Mechanochemical symmetry breaking during morphogenesis of lateral-line sensory organs

Abstract

Actively regulated symmetry breaking, which is ubiquitous in biological cells, underlies phenomena such as directed cellular movement and morphological polarization. Here, we investigate how an organ-level polarity pattern emerges through symmetry breaking at the cellular level during the formation of a mechanosensory organ. Combining theory, genetic perturbations and in vivo imaging, we study the development and regeneration of the fluid-motion sensors in the zebrafish’s lateral line. We find that two interacting symmetry-breaking events—one mediated by biochemical signalling and the other by cellular mechanics—give rise to precise rotations of cell pairs, which produce a mirror-symmetric polarity pattern in the receptor organ.

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Fig. 1: Mirror-symmetric polarity pattern in lateral-line neuromasts.
Fig. 2: Contact-angle dynamics of maturing hair-cell pairs.
Fig. 3: Relationship of polarity to cellular movements.
Fig. 4: Surface mechanics of hair-cell maturation and active dipole transitions.
Fig. 5: Relation of hair-cell doublet shapes to surface-tension gradients.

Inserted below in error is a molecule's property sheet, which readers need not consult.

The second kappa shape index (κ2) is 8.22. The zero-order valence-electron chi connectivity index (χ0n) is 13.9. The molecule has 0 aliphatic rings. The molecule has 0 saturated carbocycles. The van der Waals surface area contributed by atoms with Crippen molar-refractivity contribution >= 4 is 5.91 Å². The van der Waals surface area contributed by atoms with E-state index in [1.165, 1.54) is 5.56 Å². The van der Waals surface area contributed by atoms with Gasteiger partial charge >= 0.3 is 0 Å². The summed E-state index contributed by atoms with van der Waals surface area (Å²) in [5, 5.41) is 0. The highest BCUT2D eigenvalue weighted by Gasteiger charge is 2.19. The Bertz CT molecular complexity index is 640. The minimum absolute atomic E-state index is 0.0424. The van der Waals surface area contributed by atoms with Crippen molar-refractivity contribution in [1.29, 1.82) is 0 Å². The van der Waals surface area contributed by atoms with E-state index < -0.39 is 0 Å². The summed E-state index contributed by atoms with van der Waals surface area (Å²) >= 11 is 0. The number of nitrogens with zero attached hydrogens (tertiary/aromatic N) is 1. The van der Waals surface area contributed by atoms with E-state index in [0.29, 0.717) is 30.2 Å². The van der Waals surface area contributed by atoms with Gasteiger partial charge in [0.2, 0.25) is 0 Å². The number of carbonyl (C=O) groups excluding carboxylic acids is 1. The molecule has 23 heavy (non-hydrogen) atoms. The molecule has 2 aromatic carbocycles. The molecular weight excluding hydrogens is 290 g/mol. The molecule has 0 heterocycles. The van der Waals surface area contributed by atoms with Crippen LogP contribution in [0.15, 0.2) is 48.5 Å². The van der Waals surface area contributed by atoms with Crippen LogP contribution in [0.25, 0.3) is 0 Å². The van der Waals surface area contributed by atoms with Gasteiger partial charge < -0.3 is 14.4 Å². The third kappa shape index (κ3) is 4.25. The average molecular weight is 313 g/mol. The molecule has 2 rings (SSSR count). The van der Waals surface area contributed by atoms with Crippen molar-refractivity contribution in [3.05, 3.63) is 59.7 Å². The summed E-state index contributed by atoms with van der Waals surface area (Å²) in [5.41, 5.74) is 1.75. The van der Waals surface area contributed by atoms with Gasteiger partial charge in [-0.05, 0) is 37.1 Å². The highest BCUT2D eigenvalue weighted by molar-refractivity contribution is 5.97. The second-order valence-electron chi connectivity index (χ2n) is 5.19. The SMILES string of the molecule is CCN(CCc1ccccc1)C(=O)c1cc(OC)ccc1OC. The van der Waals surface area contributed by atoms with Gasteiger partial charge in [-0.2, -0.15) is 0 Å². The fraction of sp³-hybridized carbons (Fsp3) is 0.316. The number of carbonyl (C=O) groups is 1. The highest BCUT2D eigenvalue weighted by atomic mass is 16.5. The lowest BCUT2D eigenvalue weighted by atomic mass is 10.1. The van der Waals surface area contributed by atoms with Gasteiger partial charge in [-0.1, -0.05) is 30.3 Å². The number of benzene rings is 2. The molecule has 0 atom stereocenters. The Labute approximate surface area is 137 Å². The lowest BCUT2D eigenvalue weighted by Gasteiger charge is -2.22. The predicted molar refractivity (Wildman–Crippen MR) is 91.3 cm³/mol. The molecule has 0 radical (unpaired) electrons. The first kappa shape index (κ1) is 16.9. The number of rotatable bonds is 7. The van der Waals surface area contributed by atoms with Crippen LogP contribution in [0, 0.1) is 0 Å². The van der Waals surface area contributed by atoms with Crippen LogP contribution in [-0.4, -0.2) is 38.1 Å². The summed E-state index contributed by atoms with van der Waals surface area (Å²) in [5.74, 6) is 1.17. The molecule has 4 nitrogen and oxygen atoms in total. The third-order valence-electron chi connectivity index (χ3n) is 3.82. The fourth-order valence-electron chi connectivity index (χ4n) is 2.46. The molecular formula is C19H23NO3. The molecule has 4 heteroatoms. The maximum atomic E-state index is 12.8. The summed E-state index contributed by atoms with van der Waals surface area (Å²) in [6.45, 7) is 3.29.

Fig. 6: Symmetry-breaking events underlying polarity patterning.

Data availability

Source data are available for this paper. All other data that support the plots within this paper and other findings of this study are available from the corresponding author upon reasonable request.

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Acknowledgements

We thank A. Kaczynska for expert fish husbandry and A. Mietke, E. Siggia and the members of our research group for critical reading and comments on the manuscript. A.E. was supported by a Feodor Lynen Fellowship from the Alexander von Humboldt Foundation and A.J. by an F.M. Kirby Postdoctoral Fellowship from Rockefeller University. A.D. is a Postdoctoral Associate and A.J.H. an Investigator of Howard Hughes Medical Institute.

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Authors

Contributions

A.E. and A.J. designed the research with contributions from A.D. and A.J.H. A.J. performed the experiments with contributions from A.D. A.E. developed the theory. A.E. and A.J. analysed the data. A.E. wrote the paper with contributions from A.J., A.D. and A.J.H.

Corresponding authors

Correspondence to A. Erzberger or A. J. Hudspeth.

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The authors declare no competing interests.

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Supplementary information

41567_2020_894_MOESM3_ESM.avi